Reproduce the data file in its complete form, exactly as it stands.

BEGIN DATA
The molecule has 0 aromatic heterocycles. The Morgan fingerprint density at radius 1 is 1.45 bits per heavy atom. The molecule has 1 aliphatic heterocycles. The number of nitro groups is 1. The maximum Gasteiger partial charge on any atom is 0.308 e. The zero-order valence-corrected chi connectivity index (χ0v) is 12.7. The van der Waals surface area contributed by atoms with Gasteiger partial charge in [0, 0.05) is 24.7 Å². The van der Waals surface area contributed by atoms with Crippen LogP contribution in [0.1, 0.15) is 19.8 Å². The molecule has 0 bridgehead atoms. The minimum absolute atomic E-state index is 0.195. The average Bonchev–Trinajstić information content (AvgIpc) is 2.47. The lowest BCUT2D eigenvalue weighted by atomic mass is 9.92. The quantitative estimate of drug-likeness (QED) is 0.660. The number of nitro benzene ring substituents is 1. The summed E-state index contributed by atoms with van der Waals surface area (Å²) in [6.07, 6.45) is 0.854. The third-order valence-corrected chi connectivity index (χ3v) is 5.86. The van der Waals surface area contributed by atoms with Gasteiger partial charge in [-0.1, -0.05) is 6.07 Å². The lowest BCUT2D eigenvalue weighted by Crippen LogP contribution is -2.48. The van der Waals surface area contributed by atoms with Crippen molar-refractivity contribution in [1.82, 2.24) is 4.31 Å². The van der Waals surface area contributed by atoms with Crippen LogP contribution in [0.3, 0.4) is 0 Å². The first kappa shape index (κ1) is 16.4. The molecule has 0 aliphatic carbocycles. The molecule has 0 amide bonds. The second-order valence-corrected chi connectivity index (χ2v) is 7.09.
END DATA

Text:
The molecule has 0 aromatic heterocycles. The Morgan fingerprint density at radius 1 is 1.45 bits per heavy atom. The molecule has 1 aliphatic heterocycles. The number of nitro groups is 1. The maximum Gasteiger partial charge on any atom is 0.308 e. The zero-order valence-corrected chi connectivity index (χ0v) is 12.7. The van der Waals surface area contributed by atoms with Gasteiger partial charge in [0, 0.05) is 24.7 Å². The van der Waals surface area contributed by atoms with Crippen LogP contribution in [0.1, 0.15) is 19.8 Å². The molecule has 0 bridgehead atoms. The minimum absolute atomic E-state index is 0.195. The average Bonchev–Trinajstić information content (AvgIpc) is 2.47. The lowest BCUT2D eigenvalue weighted by atomic mass is 9.92. The quantitative estimate of drug-likeness (QED) is 0.660. The number of nitro benzene ring substituents is 1. The summed E-state index contributed by atoms with van der Waals surface area (Å²) in [6.07, 6.45) is 0.854. The third-order valence-corrected chi connectivity index (χ3v) is 5.86. The van der Waals surface area contributed by atoms with Gasteiger partial charge in [-0.1, -0.05) is 6.07 Å². The lowest BCUT2D eigenvalue weighted by Crippen LogP contribution is -2.48. The van der Waals surface area contributed by atoms with Crippen molar-refractivity contribution in [1.82, 2.24) is 4.31 Å². The van der Waals surface area contributed by atoms with Crippen LogP contribution in [0.3, 0.4) is 0 Å². The first kappa shape index (κ1) is 16.4. The molecule has 0 aliphatic carbocycles. The molecule has 0 amide bonds. The second-order valence-corrected chi connectivity index (χ2v) is 7.09.